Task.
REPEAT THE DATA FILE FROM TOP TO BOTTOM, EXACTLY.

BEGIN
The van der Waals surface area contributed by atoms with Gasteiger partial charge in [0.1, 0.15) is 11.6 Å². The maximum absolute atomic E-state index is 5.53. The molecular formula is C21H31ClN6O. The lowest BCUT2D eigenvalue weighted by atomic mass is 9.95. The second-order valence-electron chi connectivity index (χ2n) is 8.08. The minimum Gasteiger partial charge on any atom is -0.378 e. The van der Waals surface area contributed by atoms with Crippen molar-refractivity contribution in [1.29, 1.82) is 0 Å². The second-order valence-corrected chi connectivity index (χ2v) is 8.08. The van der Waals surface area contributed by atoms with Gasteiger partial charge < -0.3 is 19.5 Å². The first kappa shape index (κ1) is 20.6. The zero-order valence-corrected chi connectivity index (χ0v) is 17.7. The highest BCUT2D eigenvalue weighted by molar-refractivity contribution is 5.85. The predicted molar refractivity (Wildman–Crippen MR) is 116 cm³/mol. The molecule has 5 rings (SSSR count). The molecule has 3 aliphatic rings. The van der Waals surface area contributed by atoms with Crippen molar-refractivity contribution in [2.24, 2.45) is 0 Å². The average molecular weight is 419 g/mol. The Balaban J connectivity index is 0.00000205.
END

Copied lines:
The van der Waals surface area contributed by atoms with Gasteiger partial charge in [0.1, 0.15) is 11.6 Å². The maximum absolute atomic E-state index is 5.53. The molecular formula is C21H31ClN6O. The lowest BCUT2D eigenvalue weighted by atomic mass is 9.95. The second-order valence-electron chi connectivity index (χ2n) is 8.08. The minimum Gasteiger partial charge on any atom is -0.378 e. The van der Waals surface area contributed by atoms with Crippen molar-refractivity contribution in [1.29, 1.82) is 0 Å². The second-order valence-corrected chi connectivity index (χ2v) is 8.08. The van der Waals surface area contributed by atoms with Gasteiger partial charge < -0.3 is 19.5 Å². The first kappa shape index (κ1) is 20.6. The zero-order valence-corrected chi connectivity index (χ0v) is 17.7. The highest BCUT2D eigenvalue weighted by molar-refractivity contribution is 5.85. The predicted molar refractivity (Wildman–Crippen MR) is 116 cm³/mol. The molecule has 5 rings (SSSR count). The molecule has 3 aliphatic rings. The van der Waals surface area contributed by atoms with Crippen molar-refractivity contribution in [2.24, 2.45) is 0 Å². The average molecular weight is 419 g/mol. The Balaban J connectivity index is 0.00000205.